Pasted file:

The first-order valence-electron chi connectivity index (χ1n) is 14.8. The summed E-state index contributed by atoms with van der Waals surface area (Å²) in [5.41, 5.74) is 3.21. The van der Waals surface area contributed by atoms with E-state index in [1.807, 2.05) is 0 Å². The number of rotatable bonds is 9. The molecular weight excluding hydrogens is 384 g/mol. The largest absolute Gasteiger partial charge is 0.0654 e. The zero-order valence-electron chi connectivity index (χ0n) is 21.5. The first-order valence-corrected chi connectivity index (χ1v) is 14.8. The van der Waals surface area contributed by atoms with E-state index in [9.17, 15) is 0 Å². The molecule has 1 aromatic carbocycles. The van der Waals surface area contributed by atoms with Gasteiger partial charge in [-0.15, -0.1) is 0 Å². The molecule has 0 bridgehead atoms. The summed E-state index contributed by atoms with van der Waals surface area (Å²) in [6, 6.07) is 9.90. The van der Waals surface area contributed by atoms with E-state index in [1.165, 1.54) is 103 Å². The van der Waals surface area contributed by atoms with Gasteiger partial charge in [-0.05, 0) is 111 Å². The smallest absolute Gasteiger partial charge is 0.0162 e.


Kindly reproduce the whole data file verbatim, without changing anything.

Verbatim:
The first-order valence-electron chi connectivity index (χ1n) is 14.8. The summed E-state index contributed by atoms with van der Waals surface area (Å²) in [5.41, 5.74) is 3.21. The van der Waals surface area contributed by atoms with E-state index in [1.807, 2.05) is 0 Å². The number of rotatable bonds is 9. The molecular weight excluding hydrogens is 384 g/mol. The largest absolute Gasteiger partial charge is 0.0654 e. The zero-order valence-electron chi connectivity index (χ0n) is 21.5. The first-order valence-corrected chi connectivity index (χ1v) is 14.8. The van der Waals surface area contributed by atoms with E-state index in [9.17, 15) is 0 Å². The molecule has 1 aromatic carbocycles. The van der Waals surface area contributed by atoms with Gasteiger partial charge in [-0.15, -0.1) is 0 Å². The molecule has 0 bridgehead atoms. The summed E-state index contributed by atoms with van der Waals surface area (Å²) in [6, 6.07) is 9.90. The van der Waals surface area contributed by atoms with E-state index in [1.165, 1.54) is 103 Å². The van der Waals surface area contributed by atoms with Gasteiger partial charge in [-0.05, 0) is 111 Å². The smallest absolute Gasteiger partial charge is 0.0162 e.